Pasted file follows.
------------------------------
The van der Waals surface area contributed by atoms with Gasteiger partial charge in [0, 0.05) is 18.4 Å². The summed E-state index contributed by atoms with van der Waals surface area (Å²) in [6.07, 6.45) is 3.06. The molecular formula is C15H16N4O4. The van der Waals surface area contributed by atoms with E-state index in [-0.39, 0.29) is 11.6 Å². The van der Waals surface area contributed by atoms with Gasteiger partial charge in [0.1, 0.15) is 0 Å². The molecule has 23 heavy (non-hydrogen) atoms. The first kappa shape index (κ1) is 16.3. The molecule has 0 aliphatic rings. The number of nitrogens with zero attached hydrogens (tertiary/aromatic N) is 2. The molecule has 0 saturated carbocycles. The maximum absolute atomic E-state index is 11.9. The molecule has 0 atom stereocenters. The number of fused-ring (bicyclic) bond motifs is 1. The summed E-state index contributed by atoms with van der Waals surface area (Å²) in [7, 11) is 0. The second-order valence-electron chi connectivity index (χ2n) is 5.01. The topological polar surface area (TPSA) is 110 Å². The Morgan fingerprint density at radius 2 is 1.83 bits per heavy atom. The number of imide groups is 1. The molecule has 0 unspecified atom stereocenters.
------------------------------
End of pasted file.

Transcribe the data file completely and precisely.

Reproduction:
The van der Waals surface area contributed by atoms with Gasteiger partial charge in [0, 0.05) is 18.4 Å². The summed E-state index contributed by atoms with van der Waals surface area (Å²) in [6.07, 6.45) is 3.06. The molecular formula is C15H16N4O4. The van der Waals surface area contributed by atoms with E-state index in [-0.39, 0.29) is 11.6 Å². The van der Waals surface area contributed by atoms with Gasteiger partial charge in [0.1, 0.15) is 0 Å². The molecule has 23 heavy (non-hydrogen) atoms. The first kappa shape index (κ1) is 16.3. The molecule has 0 aliphatic rings. The number of nitrogens with zero attached hydrogens (tertiary/aromatic N) is 2. The molecule has 0 saturated carbocycles. The maximum absolute atomic E-state index is 11.9. The molecule has 0 atom stereocenters. The number of fused-ring (bicyclic) bond motifs is 1. The summed E-state index contributed by atoms with van der Waals surface area (Å²) in [7, 11) is 0. The second-order valence-electron chi connectivity index (χ2n) is 5.01. The topological polar surface area (TPSA) is 110 Å². The Morgan fingerprint density at radius 2 is 1.83 bits per heavy atom. The number of imide groups is 1. The molecule has 0 unspecified atom stereocenters.